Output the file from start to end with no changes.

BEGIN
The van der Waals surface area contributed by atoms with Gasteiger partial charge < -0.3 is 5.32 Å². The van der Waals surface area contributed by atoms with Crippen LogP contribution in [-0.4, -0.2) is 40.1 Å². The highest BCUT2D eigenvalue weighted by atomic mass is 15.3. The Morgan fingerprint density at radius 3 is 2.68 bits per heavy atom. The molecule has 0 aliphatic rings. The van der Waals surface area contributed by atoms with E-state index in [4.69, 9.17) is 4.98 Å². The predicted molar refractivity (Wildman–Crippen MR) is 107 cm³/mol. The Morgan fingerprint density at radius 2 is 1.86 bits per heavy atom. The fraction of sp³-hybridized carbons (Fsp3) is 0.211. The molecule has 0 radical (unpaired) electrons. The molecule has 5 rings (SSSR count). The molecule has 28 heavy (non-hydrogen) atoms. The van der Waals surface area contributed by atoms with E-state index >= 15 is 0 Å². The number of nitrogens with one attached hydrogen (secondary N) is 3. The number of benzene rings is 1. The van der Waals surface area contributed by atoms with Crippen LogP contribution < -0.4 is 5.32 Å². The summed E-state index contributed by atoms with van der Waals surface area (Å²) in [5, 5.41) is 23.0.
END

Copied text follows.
The van der Waals surface area contributed by atoms with Gasteiger partial charge < -0.3 is 5.32 Å². The van der Waals surface area contributed by atoms with Crippen LogP contribution in [-0.4, -0.2) is 40.1 Å². The highest BCUT2D eigenvalue weighted by atomic mass is 15.3. The Morgan fingerprint density at radius 3 is 2.68 bits per heavy atom. The molecule has 0 aliphatic rings. The van der Waals surface area contributed by atoms with E-state index in [4.69, 9.17) is 4.98 Å². The predicted molar refractivity (Wildman–Crippen MR) is 107 cm³/mol. The Morgan fingerprint density at radius 2 is 1.86 bits per heavy atom. The fraction of sp³-hybridized carbons (Fsp3) is 0.211. The molecule has 0 radical (unpaired) electrons. The molecule has 5 rings (SSSR count). The molecule has 28 heavy (non-hydrogen) atoms. The van der Waals surface area contributed by atoms with E-state index >= 15 is 0 Å². The number of nitrogens with one attached hydrogen (secondary N) is 3. The number of benzene rings is 1. The van der Waals surface area contributed by atoms with Crippen LogP contribution < -0.4 is 5.32 Å². The summed E-state index contributed by atoms with van der Waals surface area (Å²) in [5, 5.41) is 23.0.